Adjective "imagine" definition and examples

(Imagine may not be an adjective, but it can be used as an adjective, click here to find out.)

Pronunciation

/ɪˈmadʒɪn/

Definitions and examples

verb

Form a mental image or concept of.
  1. with clause 'I couldn't imagine what she expected to tell them'
  2. 'Can you imagine the outcry if English football fans were treated in this way?'
  3. 'Now imagine just what half a million recalled trucks just cost the General?'
  4. 'Children's chairs are commonplace now, but the concept had never even been imagined in Newcastle.'
  5. 'I bet she was imagining the horrors that we were going to go through.'
  6. 'Sometimes I try to imagine who would be the ideal partner for my friends.'
  7. 'But most Canadians have no trouble imagining that grim scenario.'
  8. 'But never in my wildest dreams did I imagine something like this could have happened.'
  9. 'I couldn't imagine even going on after that.'
  10. 'However they imagined this end, I cannot help but seeing an image of a body bag being zipped up.'
  11. 'Ready to go all-out to build the body you imagined in your dreams?'
  12. 'they suffered from ill health, real or imagined, throughout their lives'
  13. 'In short, women are more likely to have their pain dismissed as being more imagined than real, he says.'
  14. 'Few architects draw strange shapes for their own sake: there is usually some kind of real or imagined logic driving them.'
  15. 'Today, consumers consume at levels that few long ago could have imagined possible.'
  16. 'The danger of staying in there was more imagined than real, but damn I wanted out of there real bad!'
  17. 'He might have believed the pain he'd felt had been imagined if not for the mysterious situation he now was in.'
  18. 'He couldn't believe it, he must be imagining things.'
  19. 'It should be understood that the illness complaints are real and verifiable; the victims are not imagining their problems.'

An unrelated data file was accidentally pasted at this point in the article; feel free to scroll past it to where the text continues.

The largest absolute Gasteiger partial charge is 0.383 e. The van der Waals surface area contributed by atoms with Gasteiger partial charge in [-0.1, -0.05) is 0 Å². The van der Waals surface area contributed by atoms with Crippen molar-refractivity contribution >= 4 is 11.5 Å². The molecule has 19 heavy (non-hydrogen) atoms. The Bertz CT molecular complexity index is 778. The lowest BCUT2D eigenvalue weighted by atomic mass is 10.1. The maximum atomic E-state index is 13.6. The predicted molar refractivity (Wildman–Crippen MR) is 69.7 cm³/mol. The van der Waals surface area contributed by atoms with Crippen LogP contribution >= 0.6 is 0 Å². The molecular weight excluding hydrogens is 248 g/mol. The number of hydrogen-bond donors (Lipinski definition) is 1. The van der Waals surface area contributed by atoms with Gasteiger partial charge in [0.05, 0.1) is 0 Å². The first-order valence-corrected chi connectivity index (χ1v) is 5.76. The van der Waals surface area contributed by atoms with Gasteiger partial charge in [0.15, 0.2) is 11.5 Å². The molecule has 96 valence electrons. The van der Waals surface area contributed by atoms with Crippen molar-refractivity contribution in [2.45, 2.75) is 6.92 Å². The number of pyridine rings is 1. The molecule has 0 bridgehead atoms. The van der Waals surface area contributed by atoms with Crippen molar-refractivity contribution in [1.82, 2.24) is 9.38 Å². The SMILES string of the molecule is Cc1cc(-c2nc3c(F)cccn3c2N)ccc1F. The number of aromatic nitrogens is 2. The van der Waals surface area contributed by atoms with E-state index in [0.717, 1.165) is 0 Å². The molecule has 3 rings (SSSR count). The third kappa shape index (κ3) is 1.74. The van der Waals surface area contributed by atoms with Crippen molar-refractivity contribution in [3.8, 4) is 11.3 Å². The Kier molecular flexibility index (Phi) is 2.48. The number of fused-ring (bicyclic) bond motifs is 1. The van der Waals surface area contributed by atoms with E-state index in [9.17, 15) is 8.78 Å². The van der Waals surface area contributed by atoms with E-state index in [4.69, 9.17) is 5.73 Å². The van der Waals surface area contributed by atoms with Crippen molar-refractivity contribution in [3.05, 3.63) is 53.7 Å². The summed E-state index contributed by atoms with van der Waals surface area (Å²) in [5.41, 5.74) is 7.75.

20. 'The apparent differences between women and men may also be more imagined than real.'
  21. 'I feel myself falling, deeper than I would ever have imagined possible.'
  22. 'For many years there's been a belief that this is a psychological condition, that it doesn't really exist, that the patients are imagining symptoms or malingering.'
Suppose or assume.
  1. 'Growing up she imagined that every other woman knew how to raise a child in the same way that they knew how to breathe.'
  2. 'With nothing tangible at stake in terms of league positions, one might have been forgiven for imagining that it would develop into a fairly mundane affair.'
  3. 'Based on his guess as to the size of the building he imagines that the purchase price would be in the region of US $750-900,000.'
  4. 'Without context we can end up imagining that we know it all, that what is past has no value, that maturity and wisdom can come from the pages of a book or the advice of a guru rather than out of the distilled wisdom of a lived life.'
  5. 'The Swede may have taken up his highly-paid job imagining that landing the World Cup was all that mattered to English football: he knows better now.'
  6. 'But while it has plenty of gentle slopes, do not let this fool you into imagining that it is purely for softies.'
  7. 'Where he went wrong was in imagining that the same small numbers could then sustain occupation of the country.'
  8. 'We're imagining that the first show will run something like this.'
  9. 'We would have shuffled on for a few more years - imagining that we were coping with a changing world if another train coming down the tracks hadn't blown us completely off course.'
  10. 'I watched a man struggled with the stubborn engine and the snow on his car, imagining that he wouldn't be in the best of moods.'

More definitions

1. to form a mental image of (something not actually present to the senses).

2. to think, believe, or fancy: He imagined the house was haunted.

3. to assume; suppose: I imagine they'll be here soon.

4. to conjecture; guess: I cannot imagine what you mean.

5. Archaic. to plan, scheme, or plot. verb (used without object), imagined, imagining.

6. to form mental images of things not present to the senses; use the imagination.

7. to s

More examples(as adjective)

"people can be imagine."

"rapes can be imagine."

"manies can be imagine."

"conditions can be imagine."

Origin

Middle English: from Old French imaginer, from Latin imaginare ‘form an image of, represent’ and imaginari ‘picture to oneself’, both from imago, imagin- ‘image’.